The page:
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Another primary election, another surge in Democratic turnout in Illinois

Democratic turnout was up 300 percent from 2014.

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Dylan Scott covers health care for Vox. He has reported on health policy for more than 10 years, writing for Governing magazine, Talking Points Memo and STAT before joining Vox in 2017.

While there weren’t any earth-shattering upsets in the Illinois primary election on Tuesday night, there were still more signs of a steady Democratic wave building in the fall.

Turnout among Democratic voters was up substantially over the past few midterm election cycles, according to several early reports, and more Republican voters stayed home. That is the recipe for Democrats to make big gains in the House and possibly the Senate this fall.

According to Politico’s Natasha Korecki, Democratic turnout in Illinois was up 300 percent versus 2014 and up 30 percent versus 2010, the last midterm cycle where there was a competitive Democratic gubernatorial primary. Meanwhile, Republican turnout dropped by 30 percent from 2014, when there was also a well-contested GOP governor’s race.

That has been the story of 2018 so far. As the Washington Post’s Philip Bump wrote in this great piece, Democrats have performed so strongly in the various special and primary elections because they have turned out at levels much closer to presidential years than their Republican counterparts.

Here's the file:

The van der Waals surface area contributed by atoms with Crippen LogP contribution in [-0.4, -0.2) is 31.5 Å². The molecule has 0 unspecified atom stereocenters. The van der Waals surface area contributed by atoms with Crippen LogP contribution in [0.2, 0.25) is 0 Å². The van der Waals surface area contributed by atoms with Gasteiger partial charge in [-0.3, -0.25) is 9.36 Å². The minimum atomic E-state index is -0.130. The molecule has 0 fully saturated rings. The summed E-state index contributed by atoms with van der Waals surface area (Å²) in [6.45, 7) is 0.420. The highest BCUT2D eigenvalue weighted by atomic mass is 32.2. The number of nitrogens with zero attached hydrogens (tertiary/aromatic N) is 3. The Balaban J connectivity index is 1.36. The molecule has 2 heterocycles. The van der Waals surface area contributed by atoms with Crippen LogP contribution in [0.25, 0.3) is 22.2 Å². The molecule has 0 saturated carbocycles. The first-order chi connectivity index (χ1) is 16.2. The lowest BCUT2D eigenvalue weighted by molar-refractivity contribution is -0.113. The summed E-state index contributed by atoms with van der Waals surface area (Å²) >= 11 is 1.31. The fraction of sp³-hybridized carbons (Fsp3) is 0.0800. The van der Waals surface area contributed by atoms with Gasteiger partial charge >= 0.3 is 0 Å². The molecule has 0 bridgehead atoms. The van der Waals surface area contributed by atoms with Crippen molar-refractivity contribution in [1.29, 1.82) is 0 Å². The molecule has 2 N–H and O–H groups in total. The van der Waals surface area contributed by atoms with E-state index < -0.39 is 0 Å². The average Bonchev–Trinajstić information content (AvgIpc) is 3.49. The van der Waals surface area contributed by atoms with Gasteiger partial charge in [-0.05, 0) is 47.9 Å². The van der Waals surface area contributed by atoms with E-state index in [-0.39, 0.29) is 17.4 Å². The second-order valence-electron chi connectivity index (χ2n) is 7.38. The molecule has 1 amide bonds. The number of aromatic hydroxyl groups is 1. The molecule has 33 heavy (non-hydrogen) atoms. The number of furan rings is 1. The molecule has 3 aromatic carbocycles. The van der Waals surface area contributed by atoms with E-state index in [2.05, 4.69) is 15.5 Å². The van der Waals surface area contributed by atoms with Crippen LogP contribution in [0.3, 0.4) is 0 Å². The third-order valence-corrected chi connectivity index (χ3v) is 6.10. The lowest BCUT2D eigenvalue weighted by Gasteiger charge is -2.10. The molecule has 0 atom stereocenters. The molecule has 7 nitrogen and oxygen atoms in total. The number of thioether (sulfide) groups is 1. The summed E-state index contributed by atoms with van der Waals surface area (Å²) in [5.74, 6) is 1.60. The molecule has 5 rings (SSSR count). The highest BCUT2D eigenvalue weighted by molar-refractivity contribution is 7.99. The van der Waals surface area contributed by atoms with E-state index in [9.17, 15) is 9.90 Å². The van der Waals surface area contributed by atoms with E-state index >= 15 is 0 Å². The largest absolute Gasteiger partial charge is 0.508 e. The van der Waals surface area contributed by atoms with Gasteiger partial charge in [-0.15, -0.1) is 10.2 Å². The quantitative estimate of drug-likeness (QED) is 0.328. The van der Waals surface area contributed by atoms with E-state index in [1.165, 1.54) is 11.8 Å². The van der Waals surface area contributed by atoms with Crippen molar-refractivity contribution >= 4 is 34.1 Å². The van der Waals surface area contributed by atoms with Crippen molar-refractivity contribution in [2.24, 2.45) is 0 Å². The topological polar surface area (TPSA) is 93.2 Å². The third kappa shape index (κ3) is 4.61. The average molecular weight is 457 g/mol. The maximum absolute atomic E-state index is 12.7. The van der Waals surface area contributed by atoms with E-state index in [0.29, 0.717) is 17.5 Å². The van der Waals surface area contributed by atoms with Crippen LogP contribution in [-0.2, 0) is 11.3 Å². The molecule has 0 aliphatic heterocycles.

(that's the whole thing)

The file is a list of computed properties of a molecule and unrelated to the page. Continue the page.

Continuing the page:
Washington Post

In the Pennsylvania 18th District special election, Democrat Conor Lamb won 78 percent as many votes as Hillary Clinton did in 2016; his Republican opponent won only 52 percent of President Donald Trump’s vote share. In Texas, Democratic turnout for the state’s primary election was up 98 percent, while the GOP gained only 16 percent, as Vox’s Rachel Wolfe previously noted.

These turnout/enthusiasm gaps go hand in hand with wave elections — especially in midterms, when the party out of power tends to be motivated to come out and vote, while the party in power is less enthused. We saw a similar gap in 2006 (when Democrats took back both chambers of Congress) and in 2010 (when Republicans reversed the massive Democratic gains in the House of the previous election cycles).

Pew Research Center

So Illinois, a more conventionally blue state, is another good sign for Democrats. Turnout there Tuesday was stronger than we’ve seen in a decade — that’s what it’s going to take to pick up the 20 or so seats they need to win back the House.

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